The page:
All went well with new students coming and going on the first school day for this year with the exception of a pre-school kid in Serian whose thumb was stuck in a plastic stool hole. Two firemen took 10 minutes to free his right thumb.
However, on the third school day, an untoward incident reportedly occurred at a secondary school in the state capital. On Jan 3, a Transition boy studying in the afternoon session of the school tried to attack a female teacher, 49, who teaches Bahasa Malaysia.
According to the teacher, the small boy refused to stand up and did not participate in greeting her for the usual “Selamat Petang Cikgu” which is the routine token of greeting and respect for any teacher upon entering the class.
She politely asked why the boy refused to do so and to her shock, without being provoked, the boy tried to attack and stab her with his ballpoint pen.
“I tried to avoid his poking with my right palm and the tip of his pen poked my palm causing it to bleed. It was an unprovoked action,” said the teacher, an Open University of Malaysia (OUM) graduate, when speaking to New Sarawak Tribune last Saturday.
The boy even uttered vulgar words (F**k you bitch, I don’t like you) to her, the teacher said, adding that the boy spoke fluent English. She was really taken aback by such insolence and aggression, adding that it was the first time she came across such case in her over 20 years of teaching career.
In fact, the boy was aiming to stab her with the ballpoint pen but she managed to avoid it by using her right hand that resulted in the palm being wounded.
She wasted no time reporting to the afternoon supervisor and got a colleague to dress her wound.
Another male colleague of hers told the teacher later the same boy was earlier spotted making faces at the principal while she was conducting the assembly at an open space outside the classrooms.
Meanwhile, the afternoon supervisor, a man in his 50s, quickly went to the class and was shocked to see the boy’s desk top being dirtied by his ballpoint pen’s black ink because he had been poking his pen on the wooden surface to show his anger for being questioned by the female teacher.
The school principal was subsequently informed about the problem. She immediately called the boy’s parents to discuss the matter with them. Others were not privy to the result of their discussion or the form of action to take and punishment to mete out, if any.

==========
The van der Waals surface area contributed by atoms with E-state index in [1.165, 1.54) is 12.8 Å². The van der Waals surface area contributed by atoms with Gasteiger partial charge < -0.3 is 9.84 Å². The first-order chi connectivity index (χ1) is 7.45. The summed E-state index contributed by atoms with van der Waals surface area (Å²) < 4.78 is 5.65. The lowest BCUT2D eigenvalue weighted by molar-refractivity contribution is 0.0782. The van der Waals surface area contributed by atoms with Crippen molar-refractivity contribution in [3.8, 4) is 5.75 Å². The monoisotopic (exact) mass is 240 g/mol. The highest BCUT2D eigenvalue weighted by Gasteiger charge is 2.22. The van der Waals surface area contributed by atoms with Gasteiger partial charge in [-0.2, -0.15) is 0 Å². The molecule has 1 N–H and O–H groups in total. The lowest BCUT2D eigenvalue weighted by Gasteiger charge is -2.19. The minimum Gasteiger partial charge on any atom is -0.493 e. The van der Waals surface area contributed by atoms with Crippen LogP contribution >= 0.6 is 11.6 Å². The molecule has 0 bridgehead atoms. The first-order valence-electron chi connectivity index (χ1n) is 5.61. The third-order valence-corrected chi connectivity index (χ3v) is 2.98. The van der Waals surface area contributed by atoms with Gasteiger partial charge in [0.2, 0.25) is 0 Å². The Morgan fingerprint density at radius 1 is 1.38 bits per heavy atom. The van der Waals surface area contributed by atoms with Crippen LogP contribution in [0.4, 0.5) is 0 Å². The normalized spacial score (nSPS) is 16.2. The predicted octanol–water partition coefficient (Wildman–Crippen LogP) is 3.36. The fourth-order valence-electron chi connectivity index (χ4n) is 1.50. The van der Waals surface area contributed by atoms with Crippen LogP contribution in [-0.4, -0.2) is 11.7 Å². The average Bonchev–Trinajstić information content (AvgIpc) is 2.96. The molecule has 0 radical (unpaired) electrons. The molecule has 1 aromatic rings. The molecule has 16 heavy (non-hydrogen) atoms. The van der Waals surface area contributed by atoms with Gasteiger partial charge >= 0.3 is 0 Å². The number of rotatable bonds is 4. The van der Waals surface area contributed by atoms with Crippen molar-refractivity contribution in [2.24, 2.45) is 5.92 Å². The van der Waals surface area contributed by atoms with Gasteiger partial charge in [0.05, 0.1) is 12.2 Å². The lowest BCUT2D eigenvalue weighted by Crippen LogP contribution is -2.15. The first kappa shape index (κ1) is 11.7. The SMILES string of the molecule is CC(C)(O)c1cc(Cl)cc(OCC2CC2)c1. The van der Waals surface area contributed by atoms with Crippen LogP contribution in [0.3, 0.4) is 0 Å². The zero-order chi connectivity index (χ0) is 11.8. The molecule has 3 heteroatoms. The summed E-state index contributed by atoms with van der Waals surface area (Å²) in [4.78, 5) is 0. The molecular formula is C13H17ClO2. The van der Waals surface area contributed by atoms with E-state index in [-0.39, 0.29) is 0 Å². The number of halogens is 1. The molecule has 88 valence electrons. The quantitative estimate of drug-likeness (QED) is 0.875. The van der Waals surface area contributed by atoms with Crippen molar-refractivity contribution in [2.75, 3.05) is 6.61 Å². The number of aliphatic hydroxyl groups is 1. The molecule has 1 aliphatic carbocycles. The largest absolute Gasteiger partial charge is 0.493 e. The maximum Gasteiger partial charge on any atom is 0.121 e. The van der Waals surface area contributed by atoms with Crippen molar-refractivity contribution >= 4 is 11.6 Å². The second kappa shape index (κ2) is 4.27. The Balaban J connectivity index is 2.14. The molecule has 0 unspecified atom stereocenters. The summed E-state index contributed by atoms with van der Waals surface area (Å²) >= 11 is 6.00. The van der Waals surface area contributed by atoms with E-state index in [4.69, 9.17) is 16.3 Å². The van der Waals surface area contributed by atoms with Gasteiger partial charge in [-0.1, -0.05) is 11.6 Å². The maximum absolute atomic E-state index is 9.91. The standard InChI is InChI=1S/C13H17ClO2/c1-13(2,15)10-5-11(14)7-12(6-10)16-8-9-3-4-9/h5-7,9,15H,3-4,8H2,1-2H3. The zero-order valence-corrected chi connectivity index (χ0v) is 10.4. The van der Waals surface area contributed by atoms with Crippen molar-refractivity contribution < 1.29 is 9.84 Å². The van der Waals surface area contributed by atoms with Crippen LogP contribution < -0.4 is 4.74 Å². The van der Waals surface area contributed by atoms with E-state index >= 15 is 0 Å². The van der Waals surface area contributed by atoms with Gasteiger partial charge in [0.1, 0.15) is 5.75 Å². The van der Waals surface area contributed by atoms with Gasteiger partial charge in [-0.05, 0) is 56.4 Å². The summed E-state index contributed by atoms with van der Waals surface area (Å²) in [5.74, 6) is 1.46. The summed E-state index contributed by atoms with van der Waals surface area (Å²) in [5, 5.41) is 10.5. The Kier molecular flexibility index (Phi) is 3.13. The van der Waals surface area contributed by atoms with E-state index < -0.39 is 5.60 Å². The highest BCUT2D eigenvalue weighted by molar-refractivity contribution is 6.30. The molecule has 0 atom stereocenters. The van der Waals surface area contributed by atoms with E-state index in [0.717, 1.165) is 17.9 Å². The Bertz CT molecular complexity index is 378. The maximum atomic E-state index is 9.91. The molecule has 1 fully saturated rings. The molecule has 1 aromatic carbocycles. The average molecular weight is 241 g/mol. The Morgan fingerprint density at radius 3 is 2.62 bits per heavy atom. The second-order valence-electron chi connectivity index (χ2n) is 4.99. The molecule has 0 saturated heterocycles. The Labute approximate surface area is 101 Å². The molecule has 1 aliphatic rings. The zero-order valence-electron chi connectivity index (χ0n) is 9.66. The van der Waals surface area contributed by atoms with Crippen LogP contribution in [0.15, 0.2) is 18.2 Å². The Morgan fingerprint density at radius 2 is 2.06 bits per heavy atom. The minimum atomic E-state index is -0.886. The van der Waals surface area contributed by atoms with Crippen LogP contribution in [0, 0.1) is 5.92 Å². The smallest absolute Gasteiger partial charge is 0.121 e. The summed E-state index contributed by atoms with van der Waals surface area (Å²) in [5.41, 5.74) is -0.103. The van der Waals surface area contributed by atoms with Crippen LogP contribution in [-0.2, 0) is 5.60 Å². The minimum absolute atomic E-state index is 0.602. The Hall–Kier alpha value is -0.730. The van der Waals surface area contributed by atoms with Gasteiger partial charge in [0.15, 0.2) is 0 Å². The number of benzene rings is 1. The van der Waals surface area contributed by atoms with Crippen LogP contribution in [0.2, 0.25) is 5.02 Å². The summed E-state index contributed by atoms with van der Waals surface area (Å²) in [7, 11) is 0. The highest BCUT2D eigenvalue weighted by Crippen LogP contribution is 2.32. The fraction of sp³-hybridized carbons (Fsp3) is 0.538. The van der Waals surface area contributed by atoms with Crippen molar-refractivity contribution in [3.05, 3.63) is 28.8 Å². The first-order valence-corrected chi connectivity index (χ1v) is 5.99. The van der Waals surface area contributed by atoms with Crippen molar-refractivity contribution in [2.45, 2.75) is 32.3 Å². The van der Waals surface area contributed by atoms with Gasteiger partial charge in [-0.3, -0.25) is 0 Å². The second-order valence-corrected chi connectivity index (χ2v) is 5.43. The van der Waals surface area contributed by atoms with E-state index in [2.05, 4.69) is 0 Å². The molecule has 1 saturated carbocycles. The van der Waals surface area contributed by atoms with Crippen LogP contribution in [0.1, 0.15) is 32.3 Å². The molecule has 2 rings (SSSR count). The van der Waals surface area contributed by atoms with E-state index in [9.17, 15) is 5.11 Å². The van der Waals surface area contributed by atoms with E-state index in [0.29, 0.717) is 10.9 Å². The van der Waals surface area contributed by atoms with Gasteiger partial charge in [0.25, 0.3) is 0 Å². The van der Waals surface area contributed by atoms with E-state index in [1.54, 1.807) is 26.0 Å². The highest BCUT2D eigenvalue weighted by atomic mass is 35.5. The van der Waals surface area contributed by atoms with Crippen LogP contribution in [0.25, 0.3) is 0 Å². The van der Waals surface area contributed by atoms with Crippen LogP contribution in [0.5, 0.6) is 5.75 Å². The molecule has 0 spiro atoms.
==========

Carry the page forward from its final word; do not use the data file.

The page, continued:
A source close to the school management told the abused teacher that initially the parents made an excuse that their kid was naughty.
According to her, the principal was heard saying the kid was very aggressive and this act of shouting abuses at any teacher was unacceptable. She even threatened to make a police report, the source added. I concur with her (the lady principal) on this.
The parents’ protectiveness reminds me of a Confucian quote that reads: “It is not possible for one to teach others who cannot teach his own family.”
On the boy getting angry without being provoked, perhaps the following quote by Aristotle gives some light to it: “Anybody can become angry – that is easy, but to be angry with the right person and to the right degree and at the right time and for the right purpose, and in the right way – that is not within everybody’s power and is not easy.”
During my days of school principal from the early 80s to the mid 90s, there was no such aggression known or reported among students in five secondary schools where I served, all of which were boarding schools.
There were cases of parents, mostly intoxicated, who came to the school and made a scene, especially when their kids were expelled from the hostel or boarding house due to various reasons. These were dealt accordingly and amicably.
Sometimes the school is caught between resorting to harsh physical or corporal punishment and the methods recommended by the likes of Aristotle, Plato, Tagore, Freire and many others that emphasise psychological approaches.
There is no one definite solution. Each case merits its own special attention and solution.
Among students, however, such attack on any teacher, male or female was unknown. If there was, the “special red book” would guide the principal to act.
This violent behaviour or act by students combined with such insolence merits a heavy punishment, including expulsion from school.
Attacking a teacher is equivalent to committing a violent crime (with pen as a weapon) of voluntarily causing grievous hurt by means of any instrument under Section 326 of the Penal Code. According to Malaysian law, the minimum punishment is five years’ imprisonment upon conviction.
“I certainly don’t want to continue teaching that class anymore,” the female teacher told her afternoon supervisor, adding that the boy seemed to be in a trance that afternoon and that such an aggression might recur.
Expelling a student from school involves a lot of red tape. There is a SOP to follow, including meeting of school disciplinary committee to be followed by meeting of its divisional education counterpart which will recommend expulsion from school as punishment.
This recommendation, made in the form of minutes of the meeting, will be submitted to the state-level committee that will make the final decision.
During my days as a school head, only two students were expelled from our school – the couple admitted to making out at a secluded spot about 100 metres from the girl’s hostel during the night but I never came across very aggressive or violent student.
Over coffee two days ago a friend said this young culprit could have come from a family where aggression and vulgarity are regularly seen and heard.
At such a young age, he is already conversant in such foul language. He must have heard his father calling the mom a “bitch” or he may have learnt it from others.
I strongly believe so too. What say you?